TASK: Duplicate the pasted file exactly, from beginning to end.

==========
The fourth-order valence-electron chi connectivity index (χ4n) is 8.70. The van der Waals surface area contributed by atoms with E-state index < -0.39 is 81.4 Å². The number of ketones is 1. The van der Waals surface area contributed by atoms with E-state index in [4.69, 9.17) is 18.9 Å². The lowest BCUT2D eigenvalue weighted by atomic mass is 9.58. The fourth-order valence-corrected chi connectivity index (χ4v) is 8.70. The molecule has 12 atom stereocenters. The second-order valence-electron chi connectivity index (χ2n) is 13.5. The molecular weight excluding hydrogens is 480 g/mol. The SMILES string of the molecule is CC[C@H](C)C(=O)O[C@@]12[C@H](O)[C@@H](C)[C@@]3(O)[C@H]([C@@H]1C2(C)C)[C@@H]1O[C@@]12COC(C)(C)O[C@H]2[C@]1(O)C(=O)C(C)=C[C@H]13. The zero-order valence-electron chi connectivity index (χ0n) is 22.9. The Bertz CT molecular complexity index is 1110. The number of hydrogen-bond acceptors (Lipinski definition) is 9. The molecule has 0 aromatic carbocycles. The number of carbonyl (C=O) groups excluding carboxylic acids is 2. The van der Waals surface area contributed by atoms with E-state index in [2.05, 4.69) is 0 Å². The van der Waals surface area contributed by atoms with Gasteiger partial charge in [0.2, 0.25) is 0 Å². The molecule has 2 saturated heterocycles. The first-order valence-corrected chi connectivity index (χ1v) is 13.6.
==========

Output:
The fourth-order valence-electron chi connectivity index (χ4n) is 8.70. The van der Waals surface area contributed by atoms with E-state index < -0.39 is 81.4 Å². The number of ketones is 1. The van der Waals surface area contributed by atoms with E-state index in [4.69, 9.17) is 18.9 Å². The lowest BCUT2D eigenvalue weighted by atomic mass is 9.58. The fourth-order valence-corrected chi connectivity index (χ4v) is 8.70. The molecule has 12 atom stereocenters. The second-order valence-electron chi connectivity index (χ2n) is 13.5. The molecular weight excluding hydrogens is 480 g/mol. The SMILES string of the molecule is CC[C@H](C)C(=O)O[C@@]12[C@H](O)[C@@H](C)[C@@]3(O)[C@H]([C@@H]1C2(C)C)[C@@H]1O[C@@]12COC(C)(C)O[C@H]2[C@]1(O)C(=O)C(C)=C[C@H]13. The zero-order valence-electron chi connectivity index (χ0n) is 22.9. The Bertz CT molecular complexity index is 1110. The number of hydrogen-bond acceptors (Lipinski definition) is 9. The molecule has 0 aromatic carbocycles. The number of carbonyl (C=O) groups excluding carboxylic acids is 2. The van der Waals surface area contributed by atoms with E-state index in [2.05, 4.69) is 0 Å². The van der Waals surface area contributed by atoms with Gasteiger partial charge in [0.2, 0.25) is 0 Å². The molecule has 2 saturated heterocycles. The first-order valence-corrected chi connectivity index (χ1v) is 13.6.